Francis’ strong backing for indigenous groups and refugees, his climate change concerns and criticism of the global economy’s profit-at-all-cost mentality highlight the policy differences with the Trump administration that may come out if the U.S. president meets with Francis while in Italy for a G-7 summit in May. There has been no confirmation of any meeting to date, however.
In the height of the largest pandemic the world has known since the plague in 1918, people are struggling to make ends meet, losing their jobs, struggling to pay mortgages and rents, in danger of becoming sick, and experiencing increased hunger. Food banks report being depleted of supply[i], while farmers in Wisconsin and Ohio are dumping and burying eggs, milk, and other produce[ii]. The largest U.S. dairy cooperative, Dairy Farmers of America, estimates that farmers are dumping 3.7 million gallons of milk each day. A single chicken processor is smashing 750,000 eggs every week.
Why, when people are in need of food, is food being thrown away? The NYT “neutrally” reports that “many of the nation’s largest farmers are struggling another ghastly effect of the pandemic. They are being forced to destroy tens of millions of pounds of fresh food that they can no longer sell.”[iii]
But who is forcing them? Most farmers would prefer to have their food used to help people who are hungry. The “capitalist system and its profit making imperative, itself enforced by government, media, and economists, are “forcing” farmers to (choose to) destroy the food so many people desperately need rather than give it to food banks and people in need.
Of course, there are many people who go hungry even in “ordinary times,” but the government does not interfere with this element of the capitalist economy. Big agricultural firms fear that government involvement, beyond the huge subsidies it gives them, would undermine their profits. As in so many aspects of daily life in a capitalist society, the hidden element shaping which human needs are met and which are not is this: the assumption that profits must be the foundation for all our economic interactions. The result: something as obvious as having a significant part of “the bailout of 2020” fund delivery systems from farm to food banks for the hungry was woefully not included. While giving $500,000,000,000 (five hundred billion dollars) to the large corporations, and many billions to smaller ones, the government did not require that the money go solely to pay worker wages and only to corporations that at least paid a minimum wage of $15/hr. But unfortunately our government is divided between those whose highest priority is further enriching the rich and those who would wish it could be different but do not have the backbone to stand up and say “no money to anyone unless it is disproportionately distributed to those most in need, including the poor and the homeless” and accompanied by instituting a living wage for all workers and a guaranteed income for every adult living in the U.S.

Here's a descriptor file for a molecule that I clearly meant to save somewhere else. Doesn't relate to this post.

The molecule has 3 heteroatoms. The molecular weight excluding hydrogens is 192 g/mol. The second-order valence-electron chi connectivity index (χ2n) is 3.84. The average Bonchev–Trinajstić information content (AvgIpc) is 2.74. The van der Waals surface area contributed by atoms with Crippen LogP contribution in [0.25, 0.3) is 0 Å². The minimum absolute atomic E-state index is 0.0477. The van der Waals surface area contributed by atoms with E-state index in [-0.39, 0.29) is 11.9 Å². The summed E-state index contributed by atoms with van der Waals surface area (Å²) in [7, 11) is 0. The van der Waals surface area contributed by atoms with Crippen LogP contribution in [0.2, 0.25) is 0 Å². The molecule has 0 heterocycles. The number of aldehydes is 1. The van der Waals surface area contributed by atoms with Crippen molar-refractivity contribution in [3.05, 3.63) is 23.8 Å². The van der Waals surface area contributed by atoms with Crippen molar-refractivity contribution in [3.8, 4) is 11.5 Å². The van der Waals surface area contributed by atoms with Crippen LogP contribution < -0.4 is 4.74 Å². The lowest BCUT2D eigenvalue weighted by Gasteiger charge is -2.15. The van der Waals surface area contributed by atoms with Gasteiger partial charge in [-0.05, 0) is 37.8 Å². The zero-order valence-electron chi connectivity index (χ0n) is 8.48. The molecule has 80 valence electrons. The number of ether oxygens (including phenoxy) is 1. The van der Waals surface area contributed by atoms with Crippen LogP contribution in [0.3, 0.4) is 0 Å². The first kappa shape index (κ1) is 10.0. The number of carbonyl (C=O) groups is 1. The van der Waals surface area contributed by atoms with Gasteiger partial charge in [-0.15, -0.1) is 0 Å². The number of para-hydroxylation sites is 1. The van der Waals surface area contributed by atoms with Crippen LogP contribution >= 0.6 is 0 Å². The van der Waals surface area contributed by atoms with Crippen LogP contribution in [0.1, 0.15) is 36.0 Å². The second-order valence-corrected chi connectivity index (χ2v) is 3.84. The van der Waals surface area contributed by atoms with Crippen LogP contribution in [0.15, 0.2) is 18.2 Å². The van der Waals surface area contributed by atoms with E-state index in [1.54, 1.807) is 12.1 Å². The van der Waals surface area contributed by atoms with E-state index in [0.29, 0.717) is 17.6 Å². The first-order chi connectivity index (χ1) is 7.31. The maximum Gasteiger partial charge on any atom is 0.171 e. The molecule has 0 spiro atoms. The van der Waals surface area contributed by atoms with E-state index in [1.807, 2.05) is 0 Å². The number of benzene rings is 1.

But the super-rich and powerful resist addressing these needs because funding them would require significant reductions in their wealth. And the rest of us lack the political power to successfully challenge corporate bailouts and demand the support necessary to meet our needs. In addition, the millions already unemployed and many more to come have found no effective way to organize themselves to pressure their governments to act on their behalf. In fact, the corporate insistence on huge profits for their stockholders led to many corporations to close badly needed hospitals around the country because they were not making enough profit. This made it very difficult for many Americans to even get to places where they could be tested or treated for a variety of ailments, most dramatically revealed in the way that those hospitals that remain have been overwhelmed, often without adequate beds or equipment. And without any obvious way to get their government to work on their behalf, many face isolation at home. Many think that all they can do is be cheerful about a grim situation (or pray that they and their friends and family don’t die) while frantically washing their hands, wearing masks, and avoiding anyone who stands too close in the supermarket or pharmacy.
We’ve been conditioned to believe that people only care for themselves, that we are all basically selfish, and that hence we have to just look out for number one. If that is the reality, then the hope of creating a society based on caring instead of on profit would be pointless.
But what we actually see is that there are literally millions of people who are risking their lives as doctors, nurses, hospital workers, bus drivers, supermarket and pharmaceutical workers, farmers and farmworkers, truck drivers, police, firefighters, caregivers, and many others who risk their lives to care for the rest of us who are correctly obeying the call to stay at home. It’s true that some may be driven by the need to make a living to feed their families, a reasonable goal! Yet many have chosen to continue to take the risks because they genuinely care about others. So if we had a society that was based on caring rather than profit, tens of millions of others would feel much better about their lives if they didn’t have to choose between making a living and serving the well-being of everyone else. People actually yearn to have work that serves higher needs than putting more money into the pockets of the super-rich.
For that reason, it is important to acknowledge that there is still a chance in the remaining weeks of social isolation for a mass movement to emerge and last beyond this sad moment. That movement would have staying power if it used Zoom-based conferencing to replace the hope to “get back to business as usual” with a vision of a different kind of society that we could create together.